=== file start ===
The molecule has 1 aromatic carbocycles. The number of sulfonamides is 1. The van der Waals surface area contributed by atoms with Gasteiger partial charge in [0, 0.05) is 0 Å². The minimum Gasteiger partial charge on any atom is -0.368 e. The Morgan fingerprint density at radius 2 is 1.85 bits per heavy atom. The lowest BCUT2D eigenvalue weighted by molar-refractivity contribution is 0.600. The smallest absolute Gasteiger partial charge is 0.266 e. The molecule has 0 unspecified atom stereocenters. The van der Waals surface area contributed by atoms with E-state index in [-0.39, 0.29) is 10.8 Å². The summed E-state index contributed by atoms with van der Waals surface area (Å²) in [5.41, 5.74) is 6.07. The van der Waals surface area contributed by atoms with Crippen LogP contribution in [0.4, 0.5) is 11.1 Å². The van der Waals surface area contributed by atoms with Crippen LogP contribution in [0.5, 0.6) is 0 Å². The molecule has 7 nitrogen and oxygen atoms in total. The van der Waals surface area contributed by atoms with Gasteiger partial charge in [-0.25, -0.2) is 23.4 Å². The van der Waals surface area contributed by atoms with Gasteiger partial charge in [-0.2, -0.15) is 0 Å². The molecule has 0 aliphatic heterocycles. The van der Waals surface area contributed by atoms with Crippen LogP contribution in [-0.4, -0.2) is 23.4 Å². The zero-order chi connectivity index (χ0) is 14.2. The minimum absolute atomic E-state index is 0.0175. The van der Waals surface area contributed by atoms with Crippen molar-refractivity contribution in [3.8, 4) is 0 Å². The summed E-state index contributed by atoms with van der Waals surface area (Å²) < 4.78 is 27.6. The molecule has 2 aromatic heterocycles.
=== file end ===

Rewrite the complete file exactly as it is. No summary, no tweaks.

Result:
The molecule has 1 aromatic carbocycles. The number of sulfonamides is 1. The van der Waals surface area contributed by atoms with Gasteiger partial charge in [0, 0.05) is 0 Å². The minimum Gasteiger partial charge on any atom is -0.368 e. The Morgan fingerprint density at radius 2 is 1.85 bits per heavy atom. The lowest BCUT2D eigenvalue weighted by molar-refractivity contribution is 0.600. The smallest absolute Gasteiger partial charge is 0.266 e. The molecule has 0 unspecified atom stereocenters. The van der Waals surface area contributed by atoms with E-state index in [-0.39, 0.29) is 10.8 Å². The summed E-state index contributed by atoms with van der Waals surface area (Å²) in [5.41, 5.74) is 6.07. The van der Waals surface area contributed by atoms with Crippen LogP contribution in [0.4, 0.5) is 11.1 Å². The van der Waals surface area contributed by atoms with Crippen LogP contribution in [0.5, 0.6) is 0 Å². The molecule has 7 nitrogen and oxygen atoms in total. The van der Waals surface area contributed by atoms with Gasteiger partial charge in [-0.25, -0.2) is 23.4 Å². The van der Waals surface area contributed by atoms with Gasteiger partial charge in [-0.2, -0.15) is 0 Å². The molecule has 0 aliphatic heterocycles. The van der Waals surface area contributed by atoms with Crippen LogP contribution in [-0.4, -0.2) is 23.4 Å². The zero-order chi connectivity index (χ0) is 14.2. The minimum absolute atomic E-state index is 0.0175. The van der Waals surface area contributed by atoms with Crippen molar-refractivity contribution in [3.8, 4) is 0 Å². The summed E-state index contributed by atoms with van der Waals surface area (Å²) < 4.78 is 27.6. The molecule has 2 aromatic heterocycles.